Phytoliths are particles of silica produced by different groups of plants with functions that can vary from protection against herbivory to structural purposes. It turns out that when the plant dies, these small pieces of silica settle in the soil or lakes and can be preserved in these environments for millions of years. Therefore, identifying such particles is extremely important to be able to reconstruct and interpret the dynamics of past environments.

Reference collections of plants and surface soils are a critical part of studies that use phytoliths for archaeological and palaeoecologically reconstruction. In the archaeologically rich region of the Upper Madeira River in Rondônia, Brazil, for example, phytolith analysis is helping researchers understand the interaction between humans and the environment during the Holocene (the last 11.500 years).

The study, carried out by Jennifer Watling, a postdoctoral researcher based on MAE-USP and a member of the HERCA project and collaborators, brings together data on phytolith production patterns among 90 native species, representing 36 plant families, as well as 56 surface soil samples taken from underneath 11 monitored forest plots.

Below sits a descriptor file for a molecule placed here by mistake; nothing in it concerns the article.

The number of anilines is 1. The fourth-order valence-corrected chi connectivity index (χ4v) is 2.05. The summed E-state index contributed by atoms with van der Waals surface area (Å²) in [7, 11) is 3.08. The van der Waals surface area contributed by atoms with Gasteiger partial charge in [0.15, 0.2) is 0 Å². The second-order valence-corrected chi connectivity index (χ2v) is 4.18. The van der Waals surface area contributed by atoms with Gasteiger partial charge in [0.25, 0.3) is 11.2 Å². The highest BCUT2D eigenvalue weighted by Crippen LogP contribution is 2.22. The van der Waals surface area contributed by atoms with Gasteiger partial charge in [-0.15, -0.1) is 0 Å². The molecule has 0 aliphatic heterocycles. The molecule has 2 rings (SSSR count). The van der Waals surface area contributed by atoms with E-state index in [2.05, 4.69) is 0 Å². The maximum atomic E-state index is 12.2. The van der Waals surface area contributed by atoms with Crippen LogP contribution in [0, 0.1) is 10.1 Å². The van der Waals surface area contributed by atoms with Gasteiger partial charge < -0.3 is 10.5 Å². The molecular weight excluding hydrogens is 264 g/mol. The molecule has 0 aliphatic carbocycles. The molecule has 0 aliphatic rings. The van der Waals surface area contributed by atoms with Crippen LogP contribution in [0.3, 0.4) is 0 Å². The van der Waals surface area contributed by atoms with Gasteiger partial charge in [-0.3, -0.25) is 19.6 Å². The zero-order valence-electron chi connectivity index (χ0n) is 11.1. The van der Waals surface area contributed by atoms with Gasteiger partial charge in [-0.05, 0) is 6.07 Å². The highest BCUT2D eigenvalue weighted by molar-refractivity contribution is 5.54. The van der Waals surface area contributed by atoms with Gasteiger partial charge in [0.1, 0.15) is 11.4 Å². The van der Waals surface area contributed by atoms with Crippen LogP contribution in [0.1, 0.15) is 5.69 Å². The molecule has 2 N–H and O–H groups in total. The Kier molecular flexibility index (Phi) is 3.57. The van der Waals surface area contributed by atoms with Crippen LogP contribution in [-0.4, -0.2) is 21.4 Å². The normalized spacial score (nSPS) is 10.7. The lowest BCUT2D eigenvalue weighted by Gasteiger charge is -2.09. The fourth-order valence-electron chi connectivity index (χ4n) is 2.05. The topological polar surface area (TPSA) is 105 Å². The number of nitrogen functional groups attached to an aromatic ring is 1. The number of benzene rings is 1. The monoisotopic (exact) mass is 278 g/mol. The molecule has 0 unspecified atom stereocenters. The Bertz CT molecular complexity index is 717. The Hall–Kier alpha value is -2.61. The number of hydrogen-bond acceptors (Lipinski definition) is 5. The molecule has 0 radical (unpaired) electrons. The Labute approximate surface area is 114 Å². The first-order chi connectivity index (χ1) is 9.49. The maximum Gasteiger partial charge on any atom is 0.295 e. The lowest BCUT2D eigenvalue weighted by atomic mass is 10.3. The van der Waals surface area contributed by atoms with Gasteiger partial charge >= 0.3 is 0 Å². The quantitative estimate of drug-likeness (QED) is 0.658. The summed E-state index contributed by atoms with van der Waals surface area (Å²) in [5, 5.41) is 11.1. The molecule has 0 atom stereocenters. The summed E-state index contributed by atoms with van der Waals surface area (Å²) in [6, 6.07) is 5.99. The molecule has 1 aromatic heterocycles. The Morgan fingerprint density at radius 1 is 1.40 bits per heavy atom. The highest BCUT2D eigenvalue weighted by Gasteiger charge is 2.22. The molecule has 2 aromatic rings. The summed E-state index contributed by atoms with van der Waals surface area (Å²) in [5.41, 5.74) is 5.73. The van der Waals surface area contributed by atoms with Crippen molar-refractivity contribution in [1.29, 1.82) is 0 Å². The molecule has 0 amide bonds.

In this study, published at the Quaternary International journal, the authors compared the surface soil phytolith records with the above-ground floristic inventories. One of the findings of this study shows that the phytoliths of several species that produce diagnostic (very specific types of phytoliths) or potentially-diagnostic morphotypes were under-represented in the surface soils, including several understory herbs.

The study highlights the importance of reference collection material, not only to improve our knowledge but to increase the accuracy of future studies when reconstructing the relationship between past civilizations and their environment.

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